Banks Wade Back Into Construction Lending–For Better or For Worse
The American banking system reached another recovery milestone during the fourth quarter of last year, pushing net commercial real estate lending to its highest level on record. In keeping with recent trends, the rise in outstanding mortgage debt is broad-based, spanning both large and small markets, rather than bifurcated in favor of prime locations. This data should give us some pause, as the increased risk does not necessarily an improvement in borrowers’ credit quality.
Preliminary data for the first quarter of 2014 show more banks lending on commercial and multifamily properties in secondary markets and for noncore property types, such as buildings under construction or those that require extensive renovation, as well as on smaller assets. Reengagement by regional and community banks, as well as credit unions, is enhancing liquidity at the edges of the real estate market.
As banks and conduit lenders assert themselves in larger numbers, they are also working more aggressively to protect and grow their market shares. Lenders generally expect to ramp up their volume over the next year. That is good and bad. In some corners, lending is growing faster than borrower quality is improving. The equation is balanced by downward adjustments in underwriting standards. Where the deterioration is palpable, it is occasionally forgiven, due to the need for additional refinancing capacity, given the number of maturities at the moment.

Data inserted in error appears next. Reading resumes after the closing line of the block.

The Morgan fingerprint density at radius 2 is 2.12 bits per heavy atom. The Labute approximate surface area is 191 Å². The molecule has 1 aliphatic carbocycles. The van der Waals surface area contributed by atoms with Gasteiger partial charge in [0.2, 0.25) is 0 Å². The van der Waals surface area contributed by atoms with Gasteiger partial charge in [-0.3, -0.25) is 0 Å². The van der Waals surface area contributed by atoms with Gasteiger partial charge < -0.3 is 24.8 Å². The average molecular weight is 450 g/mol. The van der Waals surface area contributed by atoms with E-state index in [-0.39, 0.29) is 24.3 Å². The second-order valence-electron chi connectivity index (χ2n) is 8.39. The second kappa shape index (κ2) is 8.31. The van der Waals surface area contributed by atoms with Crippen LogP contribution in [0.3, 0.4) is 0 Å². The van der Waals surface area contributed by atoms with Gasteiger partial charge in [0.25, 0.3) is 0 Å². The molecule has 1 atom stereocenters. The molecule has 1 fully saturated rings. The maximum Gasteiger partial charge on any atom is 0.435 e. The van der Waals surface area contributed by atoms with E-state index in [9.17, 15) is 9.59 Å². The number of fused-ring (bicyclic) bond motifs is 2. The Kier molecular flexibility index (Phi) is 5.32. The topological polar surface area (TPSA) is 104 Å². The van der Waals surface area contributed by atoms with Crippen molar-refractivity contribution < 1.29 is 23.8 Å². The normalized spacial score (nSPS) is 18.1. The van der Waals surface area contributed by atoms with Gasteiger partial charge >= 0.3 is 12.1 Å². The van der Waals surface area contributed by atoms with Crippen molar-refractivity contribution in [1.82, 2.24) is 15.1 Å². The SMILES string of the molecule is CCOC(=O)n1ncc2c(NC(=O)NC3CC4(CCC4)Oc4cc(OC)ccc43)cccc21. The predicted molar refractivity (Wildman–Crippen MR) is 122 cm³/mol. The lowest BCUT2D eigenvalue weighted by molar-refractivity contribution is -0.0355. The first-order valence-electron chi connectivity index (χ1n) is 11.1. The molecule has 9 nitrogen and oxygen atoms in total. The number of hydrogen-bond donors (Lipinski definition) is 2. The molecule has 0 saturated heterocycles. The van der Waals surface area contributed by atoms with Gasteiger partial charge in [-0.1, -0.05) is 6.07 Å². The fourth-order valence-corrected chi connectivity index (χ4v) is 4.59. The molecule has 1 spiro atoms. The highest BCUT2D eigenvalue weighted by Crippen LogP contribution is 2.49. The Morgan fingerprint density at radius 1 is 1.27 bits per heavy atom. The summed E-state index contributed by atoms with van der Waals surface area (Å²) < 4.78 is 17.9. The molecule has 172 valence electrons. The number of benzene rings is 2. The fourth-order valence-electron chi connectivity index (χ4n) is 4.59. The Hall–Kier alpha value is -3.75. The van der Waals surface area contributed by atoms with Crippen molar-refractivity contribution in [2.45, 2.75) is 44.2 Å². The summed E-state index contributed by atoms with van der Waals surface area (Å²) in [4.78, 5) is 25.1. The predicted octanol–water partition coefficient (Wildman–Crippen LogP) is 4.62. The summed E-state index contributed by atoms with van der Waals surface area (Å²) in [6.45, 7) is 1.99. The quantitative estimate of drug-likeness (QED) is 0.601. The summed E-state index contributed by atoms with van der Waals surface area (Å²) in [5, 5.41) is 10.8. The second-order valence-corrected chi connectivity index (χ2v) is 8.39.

A far cry from the beginning of the recovery, in this wave of upswing, borrowers attached to the right asset may now encounter pockets of saturation in the commercial real estate debt market. Because banks face heightened competition in making stabilized property loans to high-quality sponsors, they are being compelled to revisit opportunities to fund development projects.
Construction financing, meanwhile, is still in the early stages of its recovery and remains a weakly contested segment of the market—a situation that suits many banks just fine. Following a protracted drought in funding for development projects, banks have now increased net construction lending on nonresidential projects for three consecutive quarters. This reflects a slowly growing number of viable construction proposals, but it also results from pressures on stabilized lending.
By the numbers, net lending during the fourth quarter increased across banks’ commercial, multifamily and construction loan books of business. Default rates are down, as are residual troubled debt restructurings and other real estate owned inventory.
Delinquency and default: The default rate on commercial and multifamily mortgages held by banks declined to 1.7 percent in the fourth quarter—the lowest level in five years. Excluding apartments, the commercial default rate fell to 1.9 percent, also at a five-year low. The apartment default rate, which had exceeded the commercial default rate at its peak four years ago, is now below 1 percent. Along its current trajectory, it will fall to approximately 0.5 percent by the end of 2014, according to Chandan Economics’ baseline projections.